I recently received these two books as birthday gifts from my sister and brother-in-law. I’ve been wanting to read both since I read reviews of them in recent months.
Block, David. Baseball Before We Knew It: A Search for the Roots of the Game. Lincoln: U of Nebraska P, 2005.
I have been interested in the early roots of baseball since coming across a reference to “base-ball” in Margaret Fuller’s Woman in the Nineteenth Century, which was first published as an essay in 1843, several decades earlier than I had thought the term existed in widespread usage. I am looking forward to learning more about how the game began creeping into the public consciousness before its explosion onto the scene in the 1860s.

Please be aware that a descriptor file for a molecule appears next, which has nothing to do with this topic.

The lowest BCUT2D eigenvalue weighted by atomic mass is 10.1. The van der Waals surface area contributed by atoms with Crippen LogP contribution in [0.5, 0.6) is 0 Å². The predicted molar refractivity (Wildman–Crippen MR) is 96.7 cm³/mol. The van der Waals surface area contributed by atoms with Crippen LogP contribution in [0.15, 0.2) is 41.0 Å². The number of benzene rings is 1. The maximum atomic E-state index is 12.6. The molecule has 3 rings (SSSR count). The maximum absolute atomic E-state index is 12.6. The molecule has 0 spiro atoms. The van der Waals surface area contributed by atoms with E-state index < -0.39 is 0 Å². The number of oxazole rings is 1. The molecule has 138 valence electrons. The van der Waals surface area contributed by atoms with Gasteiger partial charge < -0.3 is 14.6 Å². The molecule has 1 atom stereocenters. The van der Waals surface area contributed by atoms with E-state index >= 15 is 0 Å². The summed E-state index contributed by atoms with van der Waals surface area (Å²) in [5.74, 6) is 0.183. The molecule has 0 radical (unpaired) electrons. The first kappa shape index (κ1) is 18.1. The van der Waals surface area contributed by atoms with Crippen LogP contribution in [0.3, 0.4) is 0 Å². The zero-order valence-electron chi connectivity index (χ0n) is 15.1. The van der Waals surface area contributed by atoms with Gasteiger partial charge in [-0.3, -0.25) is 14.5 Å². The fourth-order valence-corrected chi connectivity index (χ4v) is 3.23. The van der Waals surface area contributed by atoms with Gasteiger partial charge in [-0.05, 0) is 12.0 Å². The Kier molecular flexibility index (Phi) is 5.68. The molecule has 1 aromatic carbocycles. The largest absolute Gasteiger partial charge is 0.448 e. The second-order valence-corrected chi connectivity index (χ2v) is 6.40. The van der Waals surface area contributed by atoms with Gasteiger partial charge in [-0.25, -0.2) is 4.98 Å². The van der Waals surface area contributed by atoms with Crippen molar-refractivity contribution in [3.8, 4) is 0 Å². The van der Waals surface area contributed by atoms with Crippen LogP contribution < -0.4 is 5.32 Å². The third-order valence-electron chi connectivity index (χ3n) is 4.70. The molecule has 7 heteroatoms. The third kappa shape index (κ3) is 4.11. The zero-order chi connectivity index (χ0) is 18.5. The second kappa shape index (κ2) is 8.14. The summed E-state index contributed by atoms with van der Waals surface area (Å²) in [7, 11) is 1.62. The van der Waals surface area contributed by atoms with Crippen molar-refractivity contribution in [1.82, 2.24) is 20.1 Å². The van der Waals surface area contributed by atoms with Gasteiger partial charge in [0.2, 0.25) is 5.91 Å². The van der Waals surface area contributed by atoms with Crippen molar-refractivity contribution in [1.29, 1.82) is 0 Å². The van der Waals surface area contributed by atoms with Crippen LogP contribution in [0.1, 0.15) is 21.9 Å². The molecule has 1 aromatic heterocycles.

Eisner, Shiri. Bi: Notes for a Bisexual Revolution. Berkeley: Seal, 2013.
As someone who is attracted to men and women amongst other gender expressions, I am excited to encounter some new thinking about bisexuality and its potential for sparking social change. While I have used the term “bisexual” to describe myself in the past, and sometimes still use it because it is more broadly understood than my current preferred term, “queer,” I have grown uncomfortable with it because it implies that there are only two genders that one may be attracted to. I am thus intrigued to see what Eisner thinks about the continued usefulness of this term (which, let me make clear, is still a legitimate and important one for people to use if they feel so inclined) and what it can signify.